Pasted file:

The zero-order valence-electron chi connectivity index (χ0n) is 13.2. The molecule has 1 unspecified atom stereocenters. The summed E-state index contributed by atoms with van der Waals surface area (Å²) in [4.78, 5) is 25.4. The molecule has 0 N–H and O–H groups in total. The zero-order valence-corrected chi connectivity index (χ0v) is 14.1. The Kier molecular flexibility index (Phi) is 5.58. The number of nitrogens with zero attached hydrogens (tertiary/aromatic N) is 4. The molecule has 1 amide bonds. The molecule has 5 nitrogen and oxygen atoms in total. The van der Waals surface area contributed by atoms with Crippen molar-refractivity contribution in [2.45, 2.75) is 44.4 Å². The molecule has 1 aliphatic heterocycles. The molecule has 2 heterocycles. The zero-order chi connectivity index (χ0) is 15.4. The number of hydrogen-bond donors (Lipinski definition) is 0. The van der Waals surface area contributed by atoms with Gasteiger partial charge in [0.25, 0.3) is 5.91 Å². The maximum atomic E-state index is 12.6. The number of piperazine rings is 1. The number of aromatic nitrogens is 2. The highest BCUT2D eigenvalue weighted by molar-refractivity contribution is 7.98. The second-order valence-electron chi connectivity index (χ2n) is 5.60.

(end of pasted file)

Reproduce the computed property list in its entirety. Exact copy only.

The zero-order valence-electron chi connectivity index (χ0n) is 13.2. The molecule has 1 unspecified atom stereocenters. The summed E-state index contributed by atoms with van der Waals surface area (Å²) in [4.78, 5) is 25.4. The molecule has 0 N–H and O–H groups in total. The zero-order valence-corrected chi connectivity index (χ0v) is 14.1. The Kier molecular flexibility index (Phi) is 5.58. The number of nitrogens with zero attached hydrogens (tertiary/aromatic N) is 4. The molecule has 1 amide bonds. The molecule has 5 nitrogen and oxygen atoms in total. The van der Waals surface area contributed by atoms with Crippen molar-refractivity contribution in [2.45, 2.75) is 44.4 Å². The molecule has 1 aliphatic heterocycles. The molecule has 2 heterocycles. The zero-order chi connectivity index (χ0) is 15.4. The number of hydrogen-bond donors (Lipinski definition) is 0. The van der Waals surface area contributed by atoms with Gasteiger partial charge in [0.25, 0.3) is 5.91 Å². The maximum atomic E-state index is 12.6. The number of piperazine rings is 1. The number of aromatic nitrogens is 2. The highest BCUT2D eigenvalue weighted by molar-refractivity contribution is 7.98. The second-order valence-electron chi connectivity index (χ2n) is 5.60.